Winter was fierce in this place, the wind out of Siberia crossing a brief corner of Manchuria and heavy snow coming off the Sea of Japan, the two combining to bury the Taebaek Mountains of North Korea for five or six months of every year. November could be very cold, and true calendar winter, when it came, would fasten its chill grip on people and mountains until late April and into May. There were few gentle months in the Taebaeks.

But this cold in early October?

The deer, which of course had no knowledge of dates or frontiers, knew only it was strange to find skim ice at the edge of the lake so soon after the summer’s heat. The ice was barely there and no obstacle to drinking, and the deer pawed it away easily with a
hoof before bending its neck to drink. If there were a tiger about, now was its moment. But no tiger sprang and the deer drank its fill before moving back up the slope of the hill and away from the water. Beyond these low hills sloping upward from the natural bowl of the lake were real hills, mountains of twenty-five hundred meters or more, eight or nine thousand feet in height, with snow cresting their summits, even in autumn.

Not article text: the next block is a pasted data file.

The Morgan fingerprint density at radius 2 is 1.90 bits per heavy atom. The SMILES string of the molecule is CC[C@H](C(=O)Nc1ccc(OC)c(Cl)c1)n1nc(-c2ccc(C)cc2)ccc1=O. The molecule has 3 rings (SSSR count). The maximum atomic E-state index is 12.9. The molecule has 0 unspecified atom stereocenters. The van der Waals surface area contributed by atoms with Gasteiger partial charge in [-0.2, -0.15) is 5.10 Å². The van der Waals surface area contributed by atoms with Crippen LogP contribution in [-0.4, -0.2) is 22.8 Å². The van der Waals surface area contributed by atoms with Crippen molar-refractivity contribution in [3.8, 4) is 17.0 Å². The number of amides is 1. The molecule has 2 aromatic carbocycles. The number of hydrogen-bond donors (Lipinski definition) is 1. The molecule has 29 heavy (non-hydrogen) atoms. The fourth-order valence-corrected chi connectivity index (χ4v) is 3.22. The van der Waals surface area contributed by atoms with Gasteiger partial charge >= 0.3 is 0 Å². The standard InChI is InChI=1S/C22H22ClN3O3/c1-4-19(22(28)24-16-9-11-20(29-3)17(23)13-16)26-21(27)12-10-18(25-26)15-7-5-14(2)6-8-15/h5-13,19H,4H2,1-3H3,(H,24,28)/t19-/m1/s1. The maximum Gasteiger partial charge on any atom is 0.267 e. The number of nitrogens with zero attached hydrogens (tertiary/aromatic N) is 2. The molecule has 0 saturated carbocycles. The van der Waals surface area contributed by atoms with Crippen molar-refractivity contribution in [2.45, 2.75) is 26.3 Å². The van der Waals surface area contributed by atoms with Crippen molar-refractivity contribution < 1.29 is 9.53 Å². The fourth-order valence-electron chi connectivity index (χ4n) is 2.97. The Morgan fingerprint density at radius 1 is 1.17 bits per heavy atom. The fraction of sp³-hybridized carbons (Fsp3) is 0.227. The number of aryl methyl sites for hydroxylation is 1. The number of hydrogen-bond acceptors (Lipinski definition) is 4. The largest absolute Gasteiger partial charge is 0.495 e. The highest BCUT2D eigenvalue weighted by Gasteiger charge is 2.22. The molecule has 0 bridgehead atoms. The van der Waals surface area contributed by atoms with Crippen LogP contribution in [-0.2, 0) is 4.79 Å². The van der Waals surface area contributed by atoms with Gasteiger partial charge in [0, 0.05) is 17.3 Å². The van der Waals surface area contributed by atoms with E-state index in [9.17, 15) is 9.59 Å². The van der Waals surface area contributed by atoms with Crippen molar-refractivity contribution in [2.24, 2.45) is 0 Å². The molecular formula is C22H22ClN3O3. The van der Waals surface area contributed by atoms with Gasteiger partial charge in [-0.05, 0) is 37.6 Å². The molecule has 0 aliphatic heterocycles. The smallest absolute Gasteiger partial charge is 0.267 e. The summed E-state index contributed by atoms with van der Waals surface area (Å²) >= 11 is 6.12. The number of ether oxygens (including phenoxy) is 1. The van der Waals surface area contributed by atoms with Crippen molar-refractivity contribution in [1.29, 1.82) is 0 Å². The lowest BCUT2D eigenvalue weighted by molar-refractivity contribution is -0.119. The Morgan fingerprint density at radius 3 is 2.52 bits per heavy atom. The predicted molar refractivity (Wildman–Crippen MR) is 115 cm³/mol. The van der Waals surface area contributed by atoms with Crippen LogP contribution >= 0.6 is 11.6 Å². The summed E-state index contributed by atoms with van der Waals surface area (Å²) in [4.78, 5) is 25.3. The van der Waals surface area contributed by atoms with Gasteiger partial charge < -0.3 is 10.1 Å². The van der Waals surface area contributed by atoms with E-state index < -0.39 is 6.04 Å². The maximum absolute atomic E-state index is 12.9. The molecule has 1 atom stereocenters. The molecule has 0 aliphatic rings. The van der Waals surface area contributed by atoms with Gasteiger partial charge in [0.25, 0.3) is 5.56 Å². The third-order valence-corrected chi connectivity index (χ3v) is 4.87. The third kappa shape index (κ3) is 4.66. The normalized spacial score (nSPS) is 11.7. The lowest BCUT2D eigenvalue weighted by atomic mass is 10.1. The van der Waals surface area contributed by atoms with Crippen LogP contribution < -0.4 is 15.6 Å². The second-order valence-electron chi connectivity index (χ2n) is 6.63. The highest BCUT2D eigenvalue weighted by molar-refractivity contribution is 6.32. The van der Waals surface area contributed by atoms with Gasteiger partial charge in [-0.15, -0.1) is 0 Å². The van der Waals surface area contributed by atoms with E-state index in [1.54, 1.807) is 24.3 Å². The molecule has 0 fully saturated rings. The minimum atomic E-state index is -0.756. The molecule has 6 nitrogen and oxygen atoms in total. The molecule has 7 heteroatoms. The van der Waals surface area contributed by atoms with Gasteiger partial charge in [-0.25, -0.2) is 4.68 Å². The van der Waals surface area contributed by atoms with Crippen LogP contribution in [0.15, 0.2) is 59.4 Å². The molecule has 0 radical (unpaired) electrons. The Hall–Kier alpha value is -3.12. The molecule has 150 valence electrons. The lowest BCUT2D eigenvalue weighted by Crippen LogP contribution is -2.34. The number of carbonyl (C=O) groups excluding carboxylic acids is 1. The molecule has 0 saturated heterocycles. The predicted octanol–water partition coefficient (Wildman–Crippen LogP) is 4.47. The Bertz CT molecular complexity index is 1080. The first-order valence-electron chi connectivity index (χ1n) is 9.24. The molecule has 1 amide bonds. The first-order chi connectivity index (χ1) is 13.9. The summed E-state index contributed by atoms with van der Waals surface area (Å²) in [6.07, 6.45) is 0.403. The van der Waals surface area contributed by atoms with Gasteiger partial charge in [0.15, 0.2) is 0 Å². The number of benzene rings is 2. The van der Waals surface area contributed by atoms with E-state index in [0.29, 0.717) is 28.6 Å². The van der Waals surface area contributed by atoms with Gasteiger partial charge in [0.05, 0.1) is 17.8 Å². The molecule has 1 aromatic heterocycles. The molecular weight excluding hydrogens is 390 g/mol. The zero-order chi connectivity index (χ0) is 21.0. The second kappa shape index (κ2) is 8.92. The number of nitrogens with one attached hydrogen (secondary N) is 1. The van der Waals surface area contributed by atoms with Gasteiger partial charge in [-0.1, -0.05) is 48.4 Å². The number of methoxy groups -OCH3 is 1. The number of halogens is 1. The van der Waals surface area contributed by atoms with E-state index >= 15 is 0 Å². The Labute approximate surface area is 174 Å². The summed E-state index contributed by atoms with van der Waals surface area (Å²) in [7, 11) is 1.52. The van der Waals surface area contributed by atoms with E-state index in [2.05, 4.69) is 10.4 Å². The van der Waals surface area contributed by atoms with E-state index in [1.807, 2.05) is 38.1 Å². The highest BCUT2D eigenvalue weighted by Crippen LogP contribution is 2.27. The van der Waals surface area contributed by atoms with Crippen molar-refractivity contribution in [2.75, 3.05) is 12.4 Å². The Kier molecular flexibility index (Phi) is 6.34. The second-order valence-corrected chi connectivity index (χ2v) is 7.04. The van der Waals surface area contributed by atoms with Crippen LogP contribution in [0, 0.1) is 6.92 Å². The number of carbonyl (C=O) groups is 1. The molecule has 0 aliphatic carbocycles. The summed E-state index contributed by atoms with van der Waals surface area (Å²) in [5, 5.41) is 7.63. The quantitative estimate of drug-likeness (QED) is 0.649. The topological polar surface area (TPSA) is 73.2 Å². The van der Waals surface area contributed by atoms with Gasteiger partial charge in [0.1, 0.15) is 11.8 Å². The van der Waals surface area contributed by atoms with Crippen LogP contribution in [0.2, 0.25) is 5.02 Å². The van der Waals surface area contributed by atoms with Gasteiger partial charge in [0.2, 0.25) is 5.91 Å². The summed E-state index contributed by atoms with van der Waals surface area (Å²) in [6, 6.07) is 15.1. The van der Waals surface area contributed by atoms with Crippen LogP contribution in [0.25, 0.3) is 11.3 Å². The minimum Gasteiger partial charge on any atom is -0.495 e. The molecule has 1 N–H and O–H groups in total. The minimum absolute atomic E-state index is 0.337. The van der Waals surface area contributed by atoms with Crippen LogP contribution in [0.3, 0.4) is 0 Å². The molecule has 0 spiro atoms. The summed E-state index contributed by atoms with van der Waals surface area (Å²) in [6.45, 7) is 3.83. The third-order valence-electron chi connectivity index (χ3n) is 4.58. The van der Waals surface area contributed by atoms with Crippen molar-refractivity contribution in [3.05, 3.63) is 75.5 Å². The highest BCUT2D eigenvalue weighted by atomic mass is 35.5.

This was mountain country, beautiful and terrible, slimly forested by fir and pine, spruce and cedar, with small, swift streams of pure water racing through narrow gorges that divided the steep hills, and it was a country that had been now at war almost four months but with no fighting this far north. Not even the dull pounding of distant guns or the rumor of war to disturb its calm.

The lake at which the deer drank and where skim ice formed in the shallows was called Changjin. But on the maps, which were mostly in Japanese from forty years of occupation, this lake was marked down as the Chosin Reservoir rather than its proper, Korean name. And it was at the Chosin that two opposing armies would soon meet. Though in early October, with great China not yet in the war and Gen. Douglas MacArthur declaring the conflict almost won, no one knew this.

BOOK: The Marines of Autumn: A Novel of the Korean War
4.26Mb size Format: txt, pdf, ePub
ads